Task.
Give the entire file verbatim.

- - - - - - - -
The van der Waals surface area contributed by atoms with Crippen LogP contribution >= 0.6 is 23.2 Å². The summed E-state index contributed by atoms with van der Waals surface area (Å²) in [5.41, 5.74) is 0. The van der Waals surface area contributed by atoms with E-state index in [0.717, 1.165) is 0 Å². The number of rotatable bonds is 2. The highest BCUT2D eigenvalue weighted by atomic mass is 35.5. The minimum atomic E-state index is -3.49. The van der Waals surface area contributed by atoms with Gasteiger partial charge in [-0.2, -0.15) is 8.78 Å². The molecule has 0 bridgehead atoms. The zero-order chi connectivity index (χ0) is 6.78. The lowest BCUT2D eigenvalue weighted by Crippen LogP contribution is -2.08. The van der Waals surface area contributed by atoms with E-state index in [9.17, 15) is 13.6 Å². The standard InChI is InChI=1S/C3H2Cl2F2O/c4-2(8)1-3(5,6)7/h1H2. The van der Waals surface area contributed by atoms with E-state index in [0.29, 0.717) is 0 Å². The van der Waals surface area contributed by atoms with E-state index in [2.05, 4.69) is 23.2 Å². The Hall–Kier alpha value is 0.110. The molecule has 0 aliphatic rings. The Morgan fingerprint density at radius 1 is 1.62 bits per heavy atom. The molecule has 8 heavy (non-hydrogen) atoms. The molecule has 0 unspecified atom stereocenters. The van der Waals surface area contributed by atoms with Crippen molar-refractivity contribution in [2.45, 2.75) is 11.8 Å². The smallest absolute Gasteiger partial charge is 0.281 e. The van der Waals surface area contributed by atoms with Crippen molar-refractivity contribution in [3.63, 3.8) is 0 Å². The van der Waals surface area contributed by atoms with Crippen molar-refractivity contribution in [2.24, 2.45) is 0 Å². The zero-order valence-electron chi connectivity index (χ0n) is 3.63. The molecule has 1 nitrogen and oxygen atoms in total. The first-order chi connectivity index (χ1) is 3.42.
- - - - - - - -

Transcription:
The van der Waals surface area contributed by atoms with Crippen LogP contribution >= 0.6 is 23.2 Å². The summed E-state index contributed by atoms with van der Waals surface area (Å²) in [5.41, 5.74) is 0. The van der Waals surface area contributed by atoms with E-state index in [0.717, 1.165) is 0 Å². The number of rotatable bonds is 2. The highest BCUT2D eigenvalue weighted by atomic mass is 35.5. The minimum atomic E-state index is -3.49. The van der Waals surface area contributed by atoms with Gasteiger partial charge in [-0.2, -0.15) is 8.78 Å². The molecule has 0 bridgehead atoms. The zero-order chi connectivity index (χ0) is 6.78. The lowest BCUT2D eigenvalue weighted by Crippen LogP contribution is -2.08. The van der Waals surface area contributed by atoms with E-state index in [9.17, 15) is 13.6 Å². The standard InChI is InChI=1S/C3H2Cl2F2O/c4-2(8)1-3(5,6)7/h1H2. The van der Waals surface area contributed by atoms with E-state index in [0.29, 0.717) is 0 Å². The van der Waals surface area contributed by atoms with E-state index in [2.05, 4.69) is 23.2 Å². The Hall–Kier alpha value is 0.110. The molecule has 0 aliphatic rings. The Morgan fingerprint density at radius 1 is 1.62 bits per heavy atom. The molecule has 8 heavy (non-hydrogen) atoms. The molecule has 0 unspecified atom stereocenters. The van der Waals surface area contributed by atoms with Crippen molar-refractivity contribution in [2.45, 2.75) is 11.8 Å². The smallest absolute Gasteiger partial charge is 0.281 e. The van der Waals surface area contributed by atoms with Crippen molar-refractivity contribution in [3.63, 3.8) is 0 Å². The van der Waals surface area contributed by atoms with Crippen molar-refractivity contribution in [2.24, 2.45) is 0 Å². The zero-order valence-electron chi connectivity index (χ0n) is 3.63. The molecule has 1 nitrogen and oxygen atoms in total. The first-order chi connectivity index (χ1) is 3.42.